My first Woody Allen flick was 1969’s Take the Money and Run, and I’ll never forget the flashback in which his character, Virgil Starkwell, carrying a chair in one hand and a cello in the other, struggles to get a few licks in during a parade with his high school marching band. It was sheer slapstick genius. And while the slapstick pretty much ended with Love and Death in 1975, Woody’s genius lives on.
Woody, of course, has his detractors, and even his fair weather fans will tell you he all but exhausted his gift during the 70s and early 80s on classics like Hannah and Her Sisters, Manhattan, and Annie Hall. Willy Mays, the argument goes, disappointed fans and embarrassed himself by playing two, maybe three, seasons too many; with Woody it’s been two, maybe three decades.
For sure, those decades yielded forgettable fare like Scoop, Celebrity, and Hollywood Ending. But they also gave us minor masterpieces like Crimes and Misdemeanors, Husbands and Wives, and Bullets over Broadway. No prolific artist has ever had a solid string of hits. There are no doubt musty trunksful of middling Picassos out there; and raise your hand if you’ve ever heard Beethoven’s Fourth.
Then there’s the last dozen years.
For those convinced Woody went astray during the Reagan administration, I invite them to consider (or, better yet, screen) Matchpoint, Vicki Christie Barcelona, Midnight in Paris, and Blue Jasmine. All critical and commercial successes, each unique in theme and tone, these four gems earned the Woodman three of his sixteen career Oscar nominations for best original screenplay and a celebrated win for Midnight in Paris. Of course, what’s truly remarkable about these films is that they were all made when Woody was in his seventies.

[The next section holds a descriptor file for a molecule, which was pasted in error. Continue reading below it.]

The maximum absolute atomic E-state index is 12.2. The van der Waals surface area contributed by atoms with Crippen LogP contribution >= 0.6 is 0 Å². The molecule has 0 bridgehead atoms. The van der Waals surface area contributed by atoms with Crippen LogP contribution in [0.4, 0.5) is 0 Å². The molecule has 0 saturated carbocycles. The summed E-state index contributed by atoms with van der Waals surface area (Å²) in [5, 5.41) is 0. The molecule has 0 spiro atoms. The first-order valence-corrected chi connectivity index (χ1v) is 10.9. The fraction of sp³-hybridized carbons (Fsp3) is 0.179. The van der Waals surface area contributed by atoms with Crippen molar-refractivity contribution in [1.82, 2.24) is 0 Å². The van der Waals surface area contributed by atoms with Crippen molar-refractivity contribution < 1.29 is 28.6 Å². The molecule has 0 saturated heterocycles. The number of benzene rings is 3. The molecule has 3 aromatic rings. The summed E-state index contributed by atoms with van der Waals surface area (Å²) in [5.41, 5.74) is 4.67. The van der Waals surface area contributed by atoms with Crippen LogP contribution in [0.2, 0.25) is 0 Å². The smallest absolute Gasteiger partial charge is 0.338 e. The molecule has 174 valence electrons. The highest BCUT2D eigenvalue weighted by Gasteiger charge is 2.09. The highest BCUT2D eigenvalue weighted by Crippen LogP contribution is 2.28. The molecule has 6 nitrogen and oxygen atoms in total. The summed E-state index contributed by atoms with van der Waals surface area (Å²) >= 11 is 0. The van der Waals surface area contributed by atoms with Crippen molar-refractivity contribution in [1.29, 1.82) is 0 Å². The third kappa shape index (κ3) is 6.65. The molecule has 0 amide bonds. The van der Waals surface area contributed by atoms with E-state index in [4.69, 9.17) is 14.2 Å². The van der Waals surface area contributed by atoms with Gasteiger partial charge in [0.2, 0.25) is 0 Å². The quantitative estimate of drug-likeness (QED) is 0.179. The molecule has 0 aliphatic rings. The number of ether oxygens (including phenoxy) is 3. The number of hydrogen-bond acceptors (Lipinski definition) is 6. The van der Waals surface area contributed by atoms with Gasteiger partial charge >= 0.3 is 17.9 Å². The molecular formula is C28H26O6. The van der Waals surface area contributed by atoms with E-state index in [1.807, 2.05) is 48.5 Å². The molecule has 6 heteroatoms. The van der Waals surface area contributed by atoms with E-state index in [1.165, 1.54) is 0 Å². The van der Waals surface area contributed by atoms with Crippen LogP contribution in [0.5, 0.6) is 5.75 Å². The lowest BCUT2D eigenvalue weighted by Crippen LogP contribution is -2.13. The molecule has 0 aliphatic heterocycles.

Woody’s films have always offered a unique perspective on the human condition, especially our fascination with love and death. His latest, Café Society, is no exception, and made my jaw drop a good half-dozen times when some small notion I’d always held close to the chest was revealed as a universal truth. For me, even one such moment has always been worth the price of admission to a Woody Allen movie and one more than I could expect from a summer’s worth of Hollywood blockbusters.
I attended a writing workshop back in the late nineties during which a discussion about Woody led to a unanimous revelation among those present that each of our hearts skipped a beat once a year on the day we first learned about the newest Woody Allen release. Mine still does, and I hope Woody keeps making movies long enough that it always will.
Note to readers: Since penning this piece in August 2016 Woody’s first ever TV series called Crisis in Six Scenes was released on Amazon. I bailed half-way through the second “scene.” Suffice it to say it stank. Big time. The fact that he worked on this series and Cafe Society over the same period restores my belief in schizophrenia.
I’ve picked ten out of the forty-seven features that Woody both wrote and directed over the past fifty years that scored between 70% and 80& on Rotten Tomatoes. These are second-tier Woody: not top shelf (like Broadway Danny Rose at 100%) but much superior to his lesser efforts (like Shadows and Fog at 50%). Choose your favorite among them, and also feel free to leave a comment with your own picks. Once you’ve chosen, make sure to hit the vote button.
© 2016 Ron Dulaney